As many readers of Gede blogs will have seen, last week, the United Nations adopted what have been called ‘the new millennium development goals’ – the Sustainable Development Goals (SDGs). While some commentators have questioned the sheer range of the Goals themselves (SDGs are certainly ambitious with 17 new goals and 169 targets which will help to define ‘development’ from 2015 to 2030), the fact that they now include mental health is being seen as a significant step forward on many different levels.
SDGs include mental health in the following ways –
Paragraph 7 – “We envisage a world…with equitable and universal access to quality education at all levels, to health care and social protection, where physical, mental and social well-being are assured”,
Paragraph 26 – “To promote physical and mental health and well-being, and to extend life expectancy for all, we must achieve universal health coverage and access to quality health care. We are committed to the prevention and treatment of non communicable diseases, including behavioural, developmental and neurological disorders, which constitute a major challenge for sustainable development”,
Mental health is also included in Goals 3.4, 3.5, 3.8 –
Goal 3.4 – “By 2030, reduce by one third premature mortality from non-communicable diseases through prevention and treatment and promote mental health and well-being”,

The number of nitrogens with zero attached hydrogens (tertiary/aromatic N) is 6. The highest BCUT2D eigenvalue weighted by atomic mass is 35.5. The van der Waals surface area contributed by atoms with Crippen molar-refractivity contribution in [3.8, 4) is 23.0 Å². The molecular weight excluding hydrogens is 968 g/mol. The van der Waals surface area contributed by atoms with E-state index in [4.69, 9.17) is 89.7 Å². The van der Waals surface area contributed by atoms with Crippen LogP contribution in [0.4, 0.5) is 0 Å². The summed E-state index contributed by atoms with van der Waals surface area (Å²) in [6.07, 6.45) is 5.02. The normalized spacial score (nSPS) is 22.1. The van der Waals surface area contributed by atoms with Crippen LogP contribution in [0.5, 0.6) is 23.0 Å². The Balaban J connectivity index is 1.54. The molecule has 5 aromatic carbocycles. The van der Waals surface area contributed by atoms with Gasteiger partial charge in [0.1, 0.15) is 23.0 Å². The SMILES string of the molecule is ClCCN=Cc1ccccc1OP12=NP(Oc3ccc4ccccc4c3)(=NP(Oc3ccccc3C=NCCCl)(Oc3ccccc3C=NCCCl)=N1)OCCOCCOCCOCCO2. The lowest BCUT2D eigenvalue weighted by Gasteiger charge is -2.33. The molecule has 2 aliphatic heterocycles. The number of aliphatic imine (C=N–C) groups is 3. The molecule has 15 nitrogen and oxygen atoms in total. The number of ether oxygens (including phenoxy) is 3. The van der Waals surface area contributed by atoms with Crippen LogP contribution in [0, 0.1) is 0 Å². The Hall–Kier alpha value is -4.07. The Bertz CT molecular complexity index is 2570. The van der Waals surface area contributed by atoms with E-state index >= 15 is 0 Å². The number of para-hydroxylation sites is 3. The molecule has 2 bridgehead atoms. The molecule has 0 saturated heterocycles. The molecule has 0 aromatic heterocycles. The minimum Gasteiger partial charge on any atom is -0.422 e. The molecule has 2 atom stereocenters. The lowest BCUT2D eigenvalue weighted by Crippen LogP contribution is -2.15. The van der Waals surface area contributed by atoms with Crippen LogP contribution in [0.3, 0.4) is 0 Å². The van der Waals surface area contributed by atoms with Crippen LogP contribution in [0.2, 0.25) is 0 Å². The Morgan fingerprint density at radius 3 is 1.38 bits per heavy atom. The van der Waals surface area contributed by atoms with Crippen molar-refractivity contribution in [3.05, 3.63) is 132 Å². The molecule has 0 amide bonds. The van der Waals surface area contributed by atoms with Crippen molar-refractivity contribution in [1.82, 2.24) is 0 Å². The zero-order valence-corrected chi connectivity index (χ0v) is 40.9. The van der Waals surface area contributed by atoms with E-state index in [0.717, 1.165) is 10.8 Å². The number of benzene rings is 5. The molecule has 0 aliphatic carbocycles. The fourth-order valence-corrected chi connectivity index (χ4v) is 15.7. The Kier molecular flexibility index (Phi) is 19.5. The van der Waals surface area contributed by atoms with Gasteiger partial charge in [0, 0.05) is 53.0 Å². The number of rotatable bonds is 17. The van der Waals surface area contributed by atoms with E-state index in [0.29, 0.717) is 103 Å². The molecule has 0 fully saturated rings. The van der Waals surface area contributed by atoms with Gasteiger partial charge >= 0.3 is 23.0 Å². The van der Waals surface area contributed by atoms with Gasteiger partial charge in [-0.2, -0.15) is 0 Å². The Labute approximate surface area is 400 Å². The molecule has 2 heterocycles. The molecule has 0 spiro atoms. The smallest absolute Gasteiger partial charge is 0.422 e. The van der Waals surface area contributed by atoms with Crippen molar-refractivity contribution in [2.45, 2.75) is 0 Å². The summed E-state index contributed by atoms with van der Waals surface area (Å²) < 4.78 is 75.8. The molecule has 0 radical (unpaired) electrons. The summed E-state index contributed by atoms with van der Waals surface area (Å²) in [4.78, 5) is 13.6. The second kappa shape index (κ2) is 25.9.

Goal 3.5 – “Strengthen the prevention and treatment of substance abuse, including narcotic drug abuse and harmful use of alcohol”,
Goal 3.8 – “Achieve universal health coverage, including financial risk protection, access to quality essential health-care services and access to safe, effective, quality and affordable essential medicines and vaccines for all.”
As many commentators have noted, this agenda implies the inclusion of mental health within universal health coverage, a development very much in line with the advocacy positions adopted by organisations such as WHO.
The inclusion of mental health into internationally agreed development targets represents a significant victory for those organisations (including Gede) which added their voices to the chorus that became deafening in the lead up to the UN meeting last week. Now, however, the real challenge must be faced – how can mental health be integrated into existing health platforms in low and middle income settings in particular? This is already the cutting edge focus of the Foundation’s work which will give us an increasing important voice in the years to come as more and more underserved and stigmatised health burdens (many of which are non communicable) come ‘out of the shadows’.